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What You Should Know About Labs and ACL Injuries

The Labrador Retriever is generally a healthy and hardy breed but they are prone to certain illnesses and injuries. One of the most common orthopedic problems seen in this breed is ACL injuries. Keep reading to learn more about how these injuries occur and what can be done to treat them.

Symptoms and Causes of CCL Injuries

The cranial cruciate ligament (CCL) is the ligament that connects the back of a dog’s femur bone to the front of the tibia – it is similar to the ACL in humans. This ligament is responsible for stabilizing the dog’s knee joint and for keeping the tibia in place. Injuries to the CCL are one of the most common orthopedic problems seen in dogs and certain breeds like the Labrador Retriever have an increased risk for this type of injury. Obesity increases the risk of CCL injury in dogs as does occasional strenuous exercise. Male dogs that are altered before 5 months of age seem to have a higher risk for developing CCL injuries as adults and about 50% of dogs that experience CCL injury in one leg develop the same condition in the opposite leg.

The most obvious symptom of CCL injury in Labradors is lameness in one of the hind legs. The severity of the lameness could vary depending on the severity of the injury – there may be just a hint of impairment or the dog could be completely unable to bear weight on the injured leg. The dog may also exhibit swelling on the inside of the knee. In order to diagnose a CCL injury, your veterinarian will hold the femur in place and pull on the tibia – if the tibia can be pulled forward it is generally a sign of a torn CCL (this is called a “drawer sign”). Your vet may also use x-rays to confirm diagnosis.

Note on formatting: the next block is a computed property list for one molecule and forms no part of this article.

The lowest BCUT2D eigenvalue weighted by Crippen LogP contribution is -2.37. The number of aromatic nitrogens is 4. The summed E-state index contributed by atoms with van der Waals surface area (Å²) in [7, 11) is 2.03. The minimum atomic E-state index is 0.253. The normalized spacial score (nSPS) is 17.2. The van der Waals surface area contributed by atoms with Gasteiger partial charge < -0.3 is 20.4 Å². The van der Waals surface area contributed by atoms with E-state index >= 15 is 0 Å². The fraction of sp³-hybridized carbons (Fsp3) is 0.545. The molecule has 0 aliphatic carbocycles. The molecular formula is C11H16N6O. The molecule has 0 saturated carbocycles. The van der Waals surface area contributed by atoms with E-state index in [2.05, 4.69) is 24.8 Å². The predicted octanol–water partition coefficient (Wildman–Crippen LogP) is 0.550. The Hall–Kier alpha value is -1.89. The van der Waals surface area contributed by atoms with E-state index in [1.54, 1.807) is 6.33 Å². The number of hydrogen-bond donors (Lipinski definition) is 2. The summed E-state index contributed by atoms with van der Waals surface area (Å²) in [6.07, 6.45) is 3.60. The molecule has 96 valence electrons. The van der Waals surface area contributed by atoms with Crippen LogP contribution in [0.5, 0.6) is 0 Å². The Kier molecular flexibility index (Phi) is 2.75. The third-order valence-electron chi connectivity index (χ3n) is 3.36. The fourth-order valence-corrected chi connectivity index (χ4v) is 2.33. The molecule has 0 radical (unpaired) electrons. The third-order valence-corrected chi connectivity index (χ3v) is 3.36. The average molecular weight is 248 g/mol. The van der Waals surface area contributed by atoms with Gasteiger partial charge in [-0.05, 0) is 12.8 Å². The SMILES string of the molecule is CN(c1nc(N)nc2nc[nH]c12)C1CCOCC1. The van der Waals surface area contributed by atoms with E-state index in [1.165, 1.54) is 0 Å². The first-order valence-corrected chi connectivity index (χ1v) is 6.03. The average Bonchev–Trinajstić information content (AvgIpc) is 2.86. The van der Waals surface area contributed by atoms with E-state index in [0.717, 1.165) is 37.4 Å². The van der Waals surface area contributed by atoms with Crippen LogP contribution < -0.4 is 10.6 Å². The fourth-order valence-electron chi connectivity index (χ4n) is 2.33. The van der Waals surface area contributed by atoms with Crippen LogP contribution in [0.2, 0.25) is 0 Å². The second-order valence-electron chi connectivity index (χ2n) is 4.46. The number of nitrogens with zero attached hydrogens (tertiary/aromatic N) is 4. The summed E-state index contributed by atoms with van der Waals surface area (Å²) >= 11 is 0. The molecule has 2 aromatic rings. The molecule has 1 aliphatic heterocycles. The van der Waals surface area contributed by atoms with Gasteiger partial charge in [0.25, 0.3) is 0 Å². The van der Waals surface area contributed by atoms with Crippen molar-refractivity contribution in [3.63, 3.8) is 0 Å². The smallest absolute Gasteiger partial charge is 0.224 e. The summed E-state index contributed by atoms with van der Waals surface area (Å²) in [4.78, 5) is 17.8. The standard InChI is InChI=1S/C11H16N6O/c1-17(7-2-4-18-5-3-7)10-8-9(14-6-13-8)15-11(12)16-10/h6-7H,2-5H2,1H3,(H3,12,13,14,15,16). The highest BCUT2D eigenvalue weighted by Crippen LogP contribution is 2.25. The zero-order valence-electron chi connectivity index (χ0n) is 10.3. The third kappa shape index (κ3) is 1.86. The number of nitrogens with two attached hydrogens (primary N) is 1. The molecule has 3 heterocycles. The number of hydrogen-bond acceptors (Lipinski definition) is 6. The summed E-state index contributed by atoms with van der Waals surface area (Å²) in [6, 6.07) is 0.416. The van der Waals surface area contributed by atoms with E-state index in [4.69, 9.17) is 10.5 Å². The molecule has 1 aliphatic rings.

Treatment Options and Recovery

If left untreated, the lameness caused by a ruptured or partially torn CCL will sometimes go away or show signs of improvement within three to six weeks. Even so, however, the weakened ligament will cause the bones in the leg to rub against each other which could lead to the development of arthritis, bone spurs, and decreased range of motion. This is particularly common in medium- to large-sized breeds like the Labrador Retriever. Non-surgical treatments for this condition do exist but they generally only work for dogs weighing less than 30 pounds. For Labradors, surgery is generally the best option for complete recovery. The rehabilitation period usually lasts at least 8 weeks during which the dog’s movement needs to be restricted in order to facilitate healing.

Injuries to the CCL in Labradors can be very severe, not only in terms of impairment to the dog’s movement but also in terms of pain. Take your Lab to the vet at the first indication of potential CCL injury to prevent the condition from worsening and to get your dog the treatment he needs in order to recover.

Photo credit: Eric Sonstroem/Flickr

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